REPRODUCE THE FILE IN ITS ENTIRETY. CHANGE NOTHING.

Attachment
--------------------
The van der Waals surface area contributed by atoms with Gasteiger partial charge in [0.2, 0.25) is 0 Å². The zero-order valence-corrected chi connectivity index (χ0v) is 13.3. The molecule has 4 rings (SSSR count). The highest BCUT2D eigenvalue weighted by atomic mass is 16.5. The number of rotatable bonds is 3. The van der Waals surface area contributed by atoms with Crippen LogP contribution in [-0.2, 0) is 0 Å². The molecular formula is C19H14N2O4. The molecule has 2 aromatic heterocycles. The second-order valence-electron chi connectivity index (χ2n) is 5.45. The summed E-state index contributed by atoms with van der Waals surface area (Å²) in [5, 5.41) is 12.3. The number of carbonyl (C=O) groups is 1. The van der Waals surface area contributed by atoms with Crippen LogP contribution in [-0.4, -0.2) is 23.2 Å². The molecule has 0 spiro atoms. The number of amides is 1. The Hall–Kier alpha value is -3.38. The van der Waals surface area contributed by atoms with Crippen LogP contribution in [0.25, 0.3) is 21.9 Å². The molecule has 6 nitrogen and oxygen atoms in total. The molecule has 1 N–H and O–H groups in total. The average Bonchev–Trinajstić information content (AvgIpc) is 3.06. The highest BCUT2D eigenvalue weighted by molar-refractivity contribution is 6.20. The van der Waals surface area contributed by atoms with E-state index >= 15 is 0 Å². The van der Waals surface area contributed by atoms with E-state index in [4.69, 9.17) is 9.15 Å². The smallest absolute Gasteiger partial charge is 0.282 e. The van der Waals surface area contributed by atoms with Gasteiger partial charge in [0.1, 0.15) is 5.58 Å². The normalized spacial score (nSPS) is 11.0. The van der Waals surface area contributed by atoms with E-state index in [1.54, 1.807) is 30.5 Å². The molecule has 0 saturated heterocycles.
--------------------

The van der Waals surface area contributed by atoms with Gasteiger partial charge in [0.2, 0.25) is 0 Å². The zero-order valence-corrected chi connectivity index (χ0v) is 13.3. The molecule has 4 rings (SSSR count). The highest BCUT2D eigenvalue weighted by atomic mass is 16.5. The number of rotatable bonds is 3. The van der Waals surface area contributed by atoms with Crippen LogP contribution in [-0.2, 0) is 0 Å². The molecular formula is C19H14N2O4. The molecule has 2 aromatic heterocycles. The second-order valence-electron chi connectivity index (χ2n) is 5.45. The summed E-state index contributed by atoms with van der Waals surface area (Å²) in [5, 5.41) is 12.3. The number of carbonyl (C=O) groups is 1. The van der Waals surface area contributed by atoms with Crippen LogP contribution in [-0.4, -0.2) is 23.2 Å². The molecule has 0 spiro atoms. The number of amides is 1. The Hall–Kier alpha value is -3.38. The van der Waals surface area contributed by atoms with Crippen LogP contribution in [0.25, 0.3) is 21.9 Å². The molecule has 6 nitrogen and oxygen atoms in total. The molecule has 1 N–H and O–H groups in total. The average Bonchev–Trinajstić information content (AvgIpc) is 3.06. The highest BCUT2D eigenvalue weighted by molar-refractivity contribution is 6.20. The van der Waals surface area contributed by atoms with E-state index >= 15 is 0 Å². The van der Waals surface area contributed by atoms with E-state index in [4.69, 9.17) is 9.15 Å². The smallest absolute Gasteiger partial charge is 0.282 e. The van der Waals surface area contributed by atoms with Gasteiger partial charge in [0.1, 0.15) is 5.58 Å². The normalized spacial score (nSPS) is 11.0. The van der Waals surface area contributed by atoms with E-state index in [1.54, 1.807) is 30.5 Å². The molecule has 0 saturated heterocycles.